My kids really, really want to believe in Santa.
Remember back in the spring, when M. Peevie confronted me about the whole Santa myth? She wanted it straight up, and I gave it to her. She was disappointed, but she dealt with it.
Recently her second-grade teacher asked me if she still believed in Santa. "I think so," I said. "She asked me straight up in April if Mr. Peevie and I pretended to be Santa, and I told her the truth." She asked me to ask her not to talk about it in front of the other kids, since many of them still pinned their Christmas hopes on the jolly cherub.
As it turns out, Mrs. MiPi needn't have worried. Apparently children have a belief mechanism that is able to withstand a full frontal rational assault; and in fact, their belief can be restored once lost, with sufficient peer pressure.
One day A. Peevie and M. Peevie were talking about Santa, and MP (age eight) had told AP (age 11) that she did not believe in Santa. "Why would M. Peevie say that, Mommy?" A. Peevie said with wonder and not a little derision in his voice. "Why would she say that Santa's not real?"
"I don't know, A.," I said. "Maybe that's what she believes."
"Do you believe in Santa?" he asked me. Here we go, I thought.
"What do you think, A?" I evaded. "Do you believe?"
"Yes, I do," he said emphatically. "I DO believe!" End of discussion. Unlike M. Peevie eight months earlier, A. Peevie chose not to notice that I did not answer his question directly.
And M. Peevie changed her mind: "I believe, too!" she said earnestly.
This afternoon, A. Peevie asked me, "Mom, are you and Daddy getting C. Peevie a DS for Christmas? Because I want to get him a game for it." I told him we weren't, and then he asked, "Well, do you think Santa will bring him one?"
We let the kids open one present tonight. M. Peevie's present was the only one marked "From Santa"--and A. Peevie wondered out loud how it could already be here. Again with the dissimulation: "I don't know, A.P. What do you think?" He managed to satisfy himself again: "Well, maybe he dropped a couple of presents off earlier tonight, but he's coming back with the rest."
Later, we were lying across my bed, tracking Santa's progress on the NORAD* Santa Tracker. I had recently been wrapping presents, including the ones the kids had just opened. The gold foil wrapping paper roll was lying on the bed, and A. Peevie grabbed it triumphantly and waved it around.
"Look!" he said. "This is the same paper that M. Peevie's gift was wrapped in! You are totally busted!"
"Yes," I said. "And?"
"And that means you must be Santa!" He chuckled to himself, and repeated, "Busted! Busted!" while we watched Santa's progress on the satellite tracker.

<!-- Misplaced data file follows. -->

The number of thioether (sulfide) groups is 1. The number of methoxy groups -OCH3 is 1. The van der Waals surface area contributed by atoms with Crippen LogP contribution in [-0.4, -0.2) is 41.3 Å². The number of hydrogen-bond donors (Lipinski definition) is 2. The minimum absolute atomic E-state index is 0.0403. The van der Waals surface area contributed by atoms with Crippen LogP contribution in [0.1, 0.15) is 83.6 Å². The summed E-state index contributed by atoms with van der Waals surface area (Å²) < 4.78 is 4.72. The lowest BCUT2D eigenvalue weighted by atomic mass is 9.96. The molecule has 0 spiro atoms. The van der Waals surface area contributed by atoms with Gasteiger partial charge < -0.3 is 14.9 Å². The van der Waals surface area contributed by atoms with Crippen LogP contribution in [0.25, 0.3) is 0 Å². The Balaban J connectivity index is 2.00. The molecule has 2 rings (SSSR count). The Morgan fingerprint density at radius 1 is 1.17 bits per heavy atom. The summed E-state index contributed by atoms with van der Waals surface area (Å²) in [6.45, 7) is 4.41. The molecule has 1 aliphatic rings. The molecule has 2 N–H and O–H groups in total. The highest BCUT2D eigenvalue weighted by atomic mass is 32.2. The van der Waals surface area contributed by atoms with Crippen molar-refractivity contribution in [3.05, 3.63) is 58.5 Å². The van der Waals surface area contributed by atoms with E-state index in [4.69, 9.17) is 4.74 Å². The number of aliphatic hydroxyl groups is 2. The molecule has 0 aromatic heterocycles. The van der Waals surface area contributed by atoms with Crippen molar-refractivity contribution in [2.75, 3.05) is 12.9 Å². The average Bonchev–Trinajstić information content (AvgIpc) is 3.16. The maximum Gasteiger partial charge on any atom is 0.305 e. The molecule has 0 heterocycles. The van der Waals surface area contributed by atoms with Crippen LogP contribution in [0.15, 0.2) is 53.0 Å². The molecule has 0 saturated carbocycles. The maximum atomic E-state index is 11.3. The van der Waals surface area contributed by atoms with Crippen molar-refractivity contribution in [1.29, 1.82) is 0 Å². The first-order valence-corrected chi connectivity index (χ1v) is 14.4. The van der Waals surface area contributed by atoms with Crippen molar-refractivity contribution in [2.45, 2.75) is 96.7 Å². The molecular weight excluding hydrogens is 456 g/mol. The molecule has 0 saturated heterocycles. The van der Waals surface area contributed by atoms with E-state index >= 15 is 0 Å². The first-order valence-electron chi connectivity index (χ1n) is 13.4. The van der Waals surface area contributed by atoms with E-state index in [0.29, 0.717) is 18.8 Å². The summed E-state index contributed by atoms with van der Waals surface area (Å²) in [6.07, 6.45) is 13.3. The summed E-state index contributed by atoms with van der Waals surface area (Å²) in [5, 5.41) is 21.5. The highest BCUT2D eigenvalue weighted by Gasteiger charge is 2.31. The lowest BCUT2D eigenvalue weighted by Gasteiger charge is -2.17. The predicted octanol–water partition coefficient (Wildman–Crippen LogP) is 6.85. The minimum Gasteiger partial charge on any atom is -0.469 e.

"Not necessarily, A. Peevie," said Mr. Peevie craftily. "They make thousands of rolls of wrapping paper exactly like that!"
"But this one's here, in our house!" A.P. said. "I'll bet you wrapped that present yourself."
And yet, and yet: he still wanted to believe.
The NORAD team posts videos of Santa sightings on the tracking map; we clicked on Rio de Janeiro, Brazil:
"After heading south to the south Atlantic Ocean, Santa has entered South America and is delivering presents throughout Brazil, the continent's largest country. Santa is just about halfway through his journey, and NORAD is keeping its satellites fixed on Rudolph's bright red nose. NORAD fighters will be taking off soon to escort Santa as he nears North America. For NORAD tracks Santa, I'm Air Force Lieutenant Colonel Roberto Garza."
"Mom, why does Santa need fighter jets to escort him to North America," A. Peevie asked sincerely. And as we watched more Santa sighting videos, the Santa close-ups were not particularly convincing: "Hey, that's not really Santa, is it?" he asked. A part of him still wanted to believe, but he was collecting a lot of conflicting information.
Does my bright, imaginative 11-year-old still believe in Santa? It appears that he's not quite ready to give it up--and that's just fine with me. This blog would be remiss if it did not cite the famous New York Sun editorial from 1897 entitled Yes, Virginia, There Is a Santa Claus:
Yes, Virginia, there is a Santa Claus. He exists as certainly as love and generosity and devotion exist, and you know that they abound and give to your life its highest beauty and joy. Alas! how dreary would be the world if there were no Santa Claus! It would be as dreary as if there were no Virginias. There would be no childlike faith then, no poetry, no romance to make tolerable this existence. We should have no enjoyment, except in sense and sight. The eternal light with which childhood fills the world would be extinguished.(Click the link to read the whole editorial, plus some interesting background.)
*North American Aerospace Defense Command, the bi-national U.S./Canadian military organization responsible for the aerospace defense of North America. NORAD provides warning of impending missile and air attack, safeguards the air sovereignty of North America, and maintains airborne forces for defense against attack.
UPDATE, Dec. 27: Today A. Peevie reminded me of our conversation on Christmas Eve about the wrapping paper, and how he totally busted me. "What does that mean, A. Peevie?" I asked him. "What does that leave you thinking about Santa?"
"It means," he said slowly, "that I ALMOST gave up on him. But I didn't give up. I still believe."